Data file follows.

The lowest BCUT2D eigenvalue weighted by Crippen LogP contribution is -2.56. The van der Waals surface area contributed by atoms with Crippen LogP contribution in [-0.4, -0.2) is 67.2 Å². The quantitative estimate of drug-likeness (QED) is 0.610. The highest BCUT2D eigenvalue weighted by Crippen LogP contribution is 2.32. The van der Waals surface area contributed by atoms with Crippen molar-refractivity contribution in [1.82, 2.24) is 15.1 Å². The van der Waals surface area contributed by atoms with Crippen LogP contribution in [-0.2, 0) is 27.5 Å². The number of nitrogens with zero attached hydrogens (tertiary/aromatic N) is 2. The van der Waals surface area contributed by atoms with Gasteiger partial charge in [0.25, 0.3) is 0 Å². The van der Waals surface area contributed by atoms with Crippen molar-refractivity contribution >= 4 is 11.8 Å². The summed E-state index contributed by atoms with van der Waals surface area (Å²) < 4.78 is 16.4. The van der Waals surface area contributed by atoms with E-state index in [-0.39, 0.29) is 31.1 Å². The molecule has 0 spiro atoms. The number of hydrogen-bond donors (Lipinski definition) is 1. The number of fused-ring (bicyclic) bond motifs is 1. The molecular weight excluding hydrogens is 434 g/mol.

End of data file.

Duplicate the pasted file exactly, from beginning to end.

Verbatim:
The lowest BCUT2D eigenvalue weighted by Crippen LogP contribution is -2.56. The van der Waals surface area contributed by atoms with Crippen LogP contribution in [-0.4, -0.2) is 67.2 Å². The quantitative estimate of drug-likeness (QED) is 0.610. The highest BCUT2D eigenvalue weighted by Crippen LogP contribution is 2.32. The van der Waals surface area contributed by atoms with Crippen molar-refractivity contribution in [1.82, 2.24) is 15.1 Å². The van der Waals surface area contributed by atoms with Crippen LogP contribution in [-0.2, 0) is 27.5 Å². The number of nitrogens with zero attached hydrogens (tertiary/aromatic N) is 2. The van der Waals surface area contributed by atoms with Gasteiger partial charge in [0.25, 0.3) is 0 Å². The van der Waals surface area contributed by atoms with Crippen molar-refractivity contribution >= 4 is 11.8 Å². The summed E-state index contributed by atoms with van der Waals surface area (Å²) < 4.78 is 16.4. The van der Waals surface area contributed by atoms with E-state index in [-0.39, 0.29) is 31.1 Å². The molecule has 0 spiro atoms. The number of hydrogen-bond donors (Lipinski definition) is 1. The number of fused-ring (bicyclic) bond motifs is 1. The molecular weight excluding hydrogens is 434 g/mol.